The Naughty Nine Parent Guide
Despite the made-for-tv production values, this Christmas heist flick delivers a surprisingly good time.
Parent Movie Review
Andy (Winslow Fegley) is a master of mischief. With his best friend Dulce (Camila Rodriguez), they pull off heists, pranks, and other forms of misbehavior, much to their parents and teachers’ frustration. But the thing about being naughty is, Santa has a list for that.
When neither Andy nor Dulce receive gifts from Santa one Christmas, they decide to take matters into their own hands. Pulling together a team of other naughty-listers, the pair plan the ultimate heist: break into Santa’s workshop and steal their presents.
Heist films truly are the gift that keep on giving. My unending love for them lets me assure you that you can find a heist to fit nearly any genre, age range, and rating. You want an R rated sci-fi heist? That exists! You want a G-rated Christmas themed heist for kids? As of today, you can have it! And the best news is, it’s actually pretty good. My main disclaimer is that The Naughty Nine is a Disney Channel Original Movie, so that comes with lowered expectations around production value, budget, and writing. Although I would put this on the slightly higher end of DCOMs in those categories, it is still a made-for-TV movie, so keep that in mind.
Two factors account for the movie’s success: the heist, and the message. The heist is relatively simple, since it’s geared for a child audience, but it’s still entertaining. The team Andy puts together has some fun characters with distinct skills and reasons for being on the naughty list. Personally, I was a big fan of Jon Anthony (Deric McCabe), but I’m sure most children could find at least one of the Nine to relate to, if not find funny.
What I really appreciate about this production, however, is the overall theme. As Santa (Danny Glover) explains near the end, you get to choose what kind of person you want to be every day. Andy and the other kids learn that just because you were a troublemaker before doesn’t mean you have to be forever. You can choose today to make different choices. The writers also touch on the idea that doing bad things might feel good, but that feeling is fleeting; on the other hand, when you do good things you feel good long term. These are great messages for young audiences, and maybe even for adults.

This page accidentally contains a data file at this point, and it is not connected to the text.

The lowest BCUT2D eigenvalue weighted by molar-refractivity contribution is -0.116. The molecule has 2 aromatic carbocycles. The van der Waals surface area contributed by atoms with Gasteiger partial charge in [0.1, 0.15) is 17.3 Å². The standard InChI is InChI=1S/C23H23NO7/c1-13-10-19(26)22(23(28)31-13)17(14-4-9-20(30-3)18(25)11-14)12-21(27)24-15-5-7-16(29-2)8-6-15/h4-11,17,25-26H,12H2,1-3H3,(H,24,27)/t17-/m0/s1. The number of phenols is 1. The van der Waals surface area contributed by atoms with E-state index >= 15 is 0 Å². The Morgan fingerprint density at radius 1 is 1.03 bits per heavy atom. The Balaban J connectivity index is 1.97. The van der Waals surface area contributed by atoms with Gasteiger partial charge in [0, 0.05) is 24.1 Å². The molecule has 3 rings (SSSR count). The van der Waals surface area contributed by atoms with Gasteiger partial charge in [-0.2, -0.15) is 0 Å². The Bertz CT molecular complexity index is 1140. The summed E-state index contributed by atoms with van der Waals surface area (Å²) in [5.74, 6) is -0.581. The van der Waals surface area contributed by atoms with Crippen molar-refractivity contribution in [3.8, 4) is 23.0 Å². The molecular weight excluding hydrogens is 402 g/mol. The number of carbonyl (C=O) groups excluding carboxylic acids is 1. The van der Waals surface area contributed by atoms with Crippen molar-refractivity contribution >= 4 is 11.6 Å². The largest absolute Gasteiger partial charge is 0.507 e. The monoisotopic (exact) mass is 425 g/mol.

With essentially no negative content of note, The Naughty Nine is sure to be a hit with most families. It’s simple, sweet, and features a festive heist. For a holiday themed flick, there’s not much more one could ask for, regardless of which List they might be on.Directed by Alberto Belli. Starring Winslow Fegley, Camila Rodriguez, Derek Theler. Running time: 83 minutes. Theatrical release November 23, 2023. Updated November 24, 2023
Watch the trailer for The Naughty Nine
The Naughty Nine
Rating & Content Info
Why is The Naughty Nine rated TV-G? The Naughty Nine is rated TV-G by the MPAA
Violence: There are scenes of mild peril.
Sexual Content: None.
Profanity: Kids use some mild insults like “loser”.
Alcohol / Drug Use: None.
Page last updated November 24, 2023
The Naughty Nine Parents' Guide
Why does Laurel take the phone from Santa’s workshop? How does it make her feel? How do she and Andy change their minds about their behaviors?
Loved this movie? Try these books…
Naughtiness at Christmas? Authors have written a variety of books sure to keep mischievous young readers entertained.
In Naughty Claudine’s Christmas by Patrick Jennings and Suzanne Kaufman,the titular protagonist decides that it’s rude for Santa to just wander into people’s houses. To keep him out, she decides to be so naughty he won’t have any presents for her this year.
For a totally dysfunctional tale, you can try The Naughty List, which follows two kids who try to save Christmas, despite misbehaving elves, clumsy reindeer, and a lazy Saint Nick. The book is written by Michael Fry and Bradley Jackson.
The Grumpus: And His Dastardly Dreadful Christmas Plan by Alex T. Smith gives us a new seasonal anti-hero, with plenty of laughs and lessons about changed attitudes.
Tom Fletcher’s Christmasaurus and the Naughty List isn’t about naughty kids planning a heist, it’s about naughty kids learning the error of their ways.
Related home video titles:
Going after Santa is a unique twist to this Christmas film. Most other seasonal offerings feature kids who are trying to help out Good Saint Nick. If you want more movies about Father Christmas, check out our article, Santa Claus Is Coming to Town.